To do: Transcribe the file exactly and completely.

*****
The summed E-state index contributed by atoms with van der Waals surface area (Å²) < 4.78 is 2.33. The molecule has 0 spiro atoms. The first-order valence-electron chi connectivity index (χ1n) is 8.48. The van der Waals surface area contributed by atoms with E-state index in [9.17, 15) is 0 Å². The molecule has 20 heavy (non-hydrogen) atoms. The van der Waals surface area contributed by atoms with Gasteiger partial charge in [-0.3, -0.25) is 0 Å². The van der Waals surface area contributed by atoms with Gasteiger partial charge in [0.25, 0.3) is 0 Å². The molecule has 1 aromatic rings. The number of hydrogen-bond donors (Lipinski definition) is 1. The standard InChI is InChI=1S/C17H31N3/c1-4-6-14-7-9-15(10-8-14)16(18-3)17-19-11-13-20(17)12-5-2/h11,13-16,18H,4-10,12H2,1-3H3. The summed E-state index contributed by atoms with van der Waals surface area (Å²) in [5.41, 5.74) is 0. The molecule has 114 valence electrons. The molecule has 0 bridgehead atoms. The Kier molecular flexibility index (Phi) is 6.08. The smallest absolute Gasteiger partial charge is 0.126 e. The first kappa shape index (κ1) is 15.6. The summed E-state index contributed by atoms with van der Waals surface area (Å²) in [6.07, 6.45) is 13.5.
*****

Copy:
The summed E-state index contributed by atoms with van der Waals surface area (Å²) < 4.78 is 2.33. The molecule has 0 spiro atoms. The first-order valence-electron chi connectivity index (χ1n) is 8.48. The van der Waals surface area contributed by atoms with E-state index in [9.17, 15) is 0 Å². The molecule has 20 heavy (non-hydrogen) atoms. The van der Waals surface area contributed by atoms with Gasteiger partial charge in [-0.3, -0.25) is 0 Å². The van der Waals surface area contributed by atoms with Gasteiger partial charge in [0.25, 0.3) is 0 Å². The molecule has 1 aromatic rings. The number of hydrogen-bond donors (Lipinski definition) is 1. The standard InChI is InChI=1S/C17H31N3/c1-4-6-14-7-9-15(10-8-14)16(18-3)17-19-11-13-20(17)12-5-2/h11,13-16,18H,4-10,12H2,1-3H3. The summed E-state index contributed by atoms with van der Waals surface area (Å²) in [5.41, 5.74) is 0. The molecule has 114 valence electrons. The molecule has 0 bridgehead atoms. The Kier molecular flexibility index (Phi) is 6.08. The smallest absolute Gasteiger partial charge is 0.126 e. The first kappa shape index (κ1) is 15.6. The summed E-state index contributed by atoms with van der Waals surface area (Å²) in [6.07, 6.45) is 13.5.